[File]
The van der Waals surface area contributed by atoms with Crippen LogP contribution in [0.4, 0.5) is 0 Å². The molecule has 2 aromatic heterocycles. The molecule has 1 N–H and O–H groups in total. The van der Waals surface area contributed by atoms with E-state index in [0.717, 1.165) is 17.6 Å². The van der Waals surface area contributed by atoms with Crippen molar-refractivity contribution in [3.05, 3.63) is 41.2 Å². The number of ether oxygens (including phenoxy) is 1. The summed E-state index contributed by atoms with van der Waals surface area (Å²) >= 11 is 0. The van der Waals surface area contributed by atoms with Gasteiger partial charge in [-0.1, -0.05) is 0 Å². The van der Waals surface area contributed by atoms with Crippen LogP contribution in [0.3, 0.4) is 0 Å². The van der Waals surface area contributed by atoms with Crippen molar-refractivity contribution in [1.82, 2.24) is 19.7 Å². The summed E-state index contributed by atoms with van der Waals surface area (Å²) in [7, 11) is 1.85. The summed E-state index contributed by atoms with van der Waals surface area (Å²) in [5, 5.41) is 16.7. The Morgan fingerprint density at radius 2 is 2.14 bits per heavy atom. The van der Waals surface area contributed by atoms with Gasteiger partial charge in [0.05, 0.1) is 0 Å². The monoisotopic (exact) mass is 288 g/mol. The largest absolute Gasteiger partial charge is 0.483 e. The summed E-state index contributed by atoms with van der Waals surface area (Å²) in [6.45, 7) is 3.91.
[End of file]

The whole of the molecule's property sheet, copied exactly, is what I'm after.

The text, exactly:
The van der Waals surface area contributed by atoms with Crippen LogP contribution in [0.4, 0.5) is 0 Å². The molecule has 2 aromatic heterocycles. The molecule has 1 N–H and O–H groups in total. The van der Waals surface area contributed by atoms with E-state index in [0.717, 1.165) is 17.6 Å². The van der Waals surface area contributed by atoms with Crippen molar-refractivity contribution in [3.05, 3.63) is 41.2 Å². The number of ether oxygens (including phenoxy) is 1. The summed E-state index contributed by atoms with van der Waals surface area (Å²) >= 11 is 0. The van der Waals surface area contributed by atoms with Gasteiger partial charge in [-0.1, -0.05) is 0 Å². The van der Waals surface area contributed by atoms with Crippen LogP contribution in [0.3, 0.4) is 0 Å². The van der Waals surface area contributed by atoms with Crippen molar-refractivity contribution in [1.82, 2.24) is 19.7 Å². The summed E-state index contributed by atoms with van der Waals surface area (Å²) in [7, 11) is 1.85. The summed E-state index contributed by atoms with van der Waals surface area (Å²) in [5, 5.41) is 16.7. The Morgan fingerprint density at radius 2 is 2.14 bits per heavy atom. The van der Waals surface area contributed by atoms with Gasteiger partial charge in [0.05, 0.1) is 0 Å². The monoisotopic (exact) mass is 288 g/mol. The largest absolute Gasteiger partial charge is 0.483 e. The summed E-state index contributed by atoms with van der Waals surface area (Å²) in [6.45, 7) is 3.91.